The input sequence 150 is transformed 160 to produce an output sequence of frames 170 having a second temporal resolution 175 such that the second temporal resolution is greater than the first temporal resolution. The output sequence of frames can be output, e.g., to a display device, storage, or a transmitter (not shown).

FIGS. 2A-2B respectively shows a conventional strobing, and coded strobing according embodiments of the invention. In conventional strobing, the signal 210 is sampled 220 during sampling times 230 synchronized to a predetermined strobing period 215. The sample of the signal acquired during the sampling time 230 generates one frame 151. If the period and sampling times are the same, then the signal appears stationary. If the sampling time is slightly different then the period, then the signal appears to retard or advance slowly.

In our embodiments, the signal is acquired while the shutter is turned on and off multiple times, according to the encoding pattern 140 while integrating light for each frame. In another embodiment, an external shutter is placed in front of a camera. The shutter is alternately made opaque and transparent according to the encoding pattern during the signal integration time. In yet another embodiment, integration of the light at the sensor 120 is turned on/off according to the encoding pattern during the signal integration time.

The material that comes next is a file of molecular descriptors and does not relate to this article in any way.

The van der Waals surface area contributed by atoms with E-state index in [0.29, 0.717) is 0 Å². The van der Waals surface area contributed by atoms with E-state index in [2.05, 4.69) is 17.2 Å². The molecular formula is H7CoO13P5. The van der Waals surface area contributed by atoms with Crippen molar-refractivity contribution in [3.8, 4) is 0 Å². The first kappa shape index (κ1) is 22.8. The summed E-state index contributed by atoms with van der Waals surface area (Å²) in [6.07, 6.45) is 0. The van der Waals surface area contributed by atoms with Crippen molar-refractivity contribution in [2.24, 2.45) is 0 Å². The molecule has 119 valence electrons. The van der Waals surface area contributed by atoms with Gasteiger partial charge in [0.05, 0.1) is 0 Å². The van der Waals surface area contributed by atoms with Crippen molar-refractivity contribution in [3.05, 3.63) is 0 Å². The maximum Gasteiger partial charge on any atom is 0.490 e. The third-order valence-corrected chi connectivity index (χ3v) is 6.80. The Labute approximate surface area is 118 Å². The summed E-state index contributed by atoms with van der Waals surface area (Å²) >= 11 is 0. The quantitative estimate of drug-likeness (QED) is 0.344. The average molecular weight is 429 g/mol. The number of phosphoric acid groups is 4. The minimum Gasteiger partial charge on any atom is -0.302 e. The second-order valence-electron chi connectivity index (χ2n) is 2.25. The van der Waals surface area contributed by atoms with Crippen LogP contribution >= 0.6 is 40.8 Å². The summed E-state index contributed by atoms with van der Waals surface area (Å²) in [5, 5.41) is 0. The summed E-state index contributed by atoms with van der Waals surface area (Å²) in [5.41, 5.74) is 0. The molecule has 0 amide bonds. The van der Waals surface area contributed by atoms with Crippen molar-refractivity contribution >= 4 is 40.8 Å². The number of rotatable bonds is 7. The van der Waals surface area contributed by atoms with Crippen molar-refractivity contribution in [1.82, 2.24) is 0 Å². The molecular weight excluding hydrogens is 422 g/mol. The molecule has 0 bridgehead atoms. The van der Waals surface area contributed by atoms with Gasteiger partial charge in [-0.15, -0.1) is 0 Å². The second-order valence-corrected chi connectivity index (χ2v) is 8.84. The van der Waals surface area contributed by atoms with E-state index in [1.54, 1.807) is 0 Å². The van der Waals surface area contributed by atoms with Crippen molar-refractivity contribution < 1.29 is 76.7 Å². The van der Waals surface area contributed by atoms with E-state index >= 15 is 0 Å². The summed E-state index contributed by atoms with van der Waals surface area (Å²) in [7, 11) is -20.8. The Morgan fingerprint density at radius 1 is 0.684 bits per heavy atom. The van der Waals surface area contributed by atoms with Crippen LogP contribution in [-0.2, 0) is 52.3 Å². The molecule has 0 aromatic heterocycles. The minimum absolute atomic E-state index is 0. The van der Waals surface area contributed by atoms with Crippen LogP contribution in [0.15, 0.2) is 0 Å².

For example, while acquiring a frame 240 according to the pattern 140, the signal is integrated 242 only when the pattern is “1,” and not integrated when the binary pattern equals “0” 241. In a non-limiting example shown on FIG. 2B, the encoding pattern for the frame 240 is “111001110011111.” As a result, the integration for a single frame is temporally modulated or encoded.

In some embodiments, the encoding pattern is selected such that modulation varies over the frames of the sequence 150 according to identically distributed (i.i.d.) Bernoulli numbers.